I’ve owned successful restaurants, bars, cafes, a hotel and the catering company but next on my ”to do” list is a Charcuterie bar and a range of products. After 20 years of trial and error I have finally figured out my fermented Chinese chilli oil Recipe and made 300 kg of it to lay down for 24 months before its ready to eat. I would love the opportunity to make some high quality sauces and rubs commercially.
Which ingredients, recipes and cooking techniques reflects Australian soul best?
We are so lucky here in Australia to have a huge range of climates from snow and frost to 50 C deserts and tropical areas. This coupled with the incredible melting pot of human movement has created what I believe is one of the most culturally diverse Culinary situations in the world today. For me it has always been European kitchen training but with a huge range of cultures.
First it was English, Italian, French, German, then Spanish and Chinese, and the past 15 years the South East Asian foods have flourished. We seem to be moving towards middle eastern and Korean cuisine this year and of course Japanese foods are also strong.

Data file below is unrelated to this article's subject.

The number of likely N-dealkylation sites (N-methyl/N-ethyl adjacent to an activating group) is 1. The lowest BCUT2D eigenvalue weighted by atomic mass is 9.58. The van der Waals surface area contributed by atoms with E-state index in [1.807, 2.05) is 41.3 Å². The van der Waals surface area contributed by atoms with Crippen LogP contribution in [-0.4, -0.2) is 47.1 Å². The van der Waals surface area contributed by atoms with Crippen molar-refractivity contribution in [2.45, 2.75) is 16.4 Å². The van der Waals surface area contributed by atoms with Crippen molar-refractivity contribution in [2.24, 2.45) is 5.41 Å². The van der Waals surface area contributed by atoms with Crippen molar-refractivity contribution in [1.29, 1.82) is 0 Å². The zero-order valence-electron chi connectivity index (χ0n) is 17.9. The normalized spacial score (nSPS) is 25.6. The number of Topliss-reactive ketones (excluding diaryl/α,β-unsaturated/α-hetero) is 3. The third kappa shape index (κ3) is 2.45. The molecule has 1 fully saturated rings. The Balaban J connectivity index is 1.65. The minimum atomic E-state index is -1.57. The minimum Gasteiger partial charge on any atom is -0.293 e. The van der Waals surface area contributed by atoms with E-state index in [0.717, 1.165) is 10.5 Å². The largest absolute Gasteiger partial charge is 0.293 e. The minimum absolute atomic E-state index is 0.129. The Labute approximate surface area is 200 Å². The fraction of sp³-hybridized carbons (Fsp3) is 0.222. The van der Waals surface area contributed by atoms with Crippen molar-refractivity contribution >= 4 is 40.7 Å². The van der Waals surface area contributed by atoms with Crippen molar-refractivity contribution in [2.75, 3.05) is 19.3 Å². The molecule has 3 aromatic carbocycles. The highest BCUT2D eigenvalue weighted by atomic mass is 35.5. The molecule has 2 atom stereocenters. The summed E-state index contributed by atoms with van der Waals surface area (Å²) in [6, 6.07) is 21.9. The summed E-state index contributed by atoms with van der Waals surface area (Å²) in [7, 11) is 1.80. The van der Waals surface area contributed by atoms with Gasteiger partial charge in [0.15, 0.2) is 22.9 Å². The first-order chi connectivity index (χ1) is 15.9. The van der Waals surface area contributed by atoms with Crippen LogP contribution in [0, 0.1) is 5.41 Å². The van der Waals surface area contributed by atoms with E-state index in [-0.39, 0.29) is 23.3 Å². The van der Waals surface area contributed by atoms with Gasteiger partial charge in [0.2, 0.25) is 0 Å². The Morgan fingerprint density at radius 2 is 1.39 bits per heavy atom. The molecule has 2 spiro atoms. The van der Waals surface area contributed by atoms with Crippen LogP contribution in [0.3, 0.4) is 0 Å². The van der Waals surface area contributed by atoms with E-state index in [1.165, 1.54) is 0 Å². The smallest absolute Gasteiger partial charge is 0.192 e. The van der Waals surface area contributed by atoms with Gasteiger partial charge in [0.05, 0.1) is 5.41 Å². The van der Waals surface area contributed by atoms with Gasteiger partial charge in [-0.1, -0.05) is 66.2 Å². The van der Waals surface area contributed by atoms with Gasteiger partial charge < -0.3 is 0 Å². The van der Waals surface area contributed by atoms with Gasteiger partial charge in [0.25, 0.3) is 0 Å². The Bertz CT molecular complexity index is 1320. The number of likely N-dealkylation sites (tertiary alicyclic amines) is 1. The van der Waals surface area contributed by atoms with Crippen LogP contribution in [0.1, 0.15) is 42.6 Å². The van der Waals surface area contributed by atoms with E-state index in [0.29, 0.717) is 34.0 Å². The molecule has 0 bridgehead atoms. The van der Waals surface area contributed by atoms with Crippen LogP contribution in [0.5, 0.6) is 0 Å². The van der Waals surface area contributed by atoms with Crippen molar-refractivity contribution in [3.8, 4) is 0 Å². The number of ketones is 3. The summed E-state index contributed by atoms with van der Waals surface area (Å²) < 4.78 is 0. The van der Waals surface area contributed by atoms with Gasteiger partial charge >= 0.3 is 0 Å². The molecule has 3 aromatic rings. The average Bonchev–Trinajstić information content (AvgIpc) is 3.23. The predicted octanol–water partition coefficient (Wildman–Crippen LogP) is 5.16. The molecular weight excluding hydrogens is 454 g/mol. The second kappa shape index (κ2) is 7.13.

Understanding of Australian Native cuisine also continues to grow slowly. The answer is all of them! We are so incredibly lucky here.
What does work mean for you?
What is most important in your life?
My wife and 2 beautiful children, nature, food, and travel. If I could have all of these in one place at one time I would be a very happy man.
What do you do if you want to treat yourself to something special?
Champagne! I love to eat charcuterie and drink Champagne. Off road 4×4 driving in remote places.
What would you do if you wouldn’t have to worry about your income for one year?
I would pack up my family, buy a yacht and eat in as many ports and coastal towns as I could fit into 12 months. Fishing, eating, swimming, cooking on fire and exploring cultures, bliss!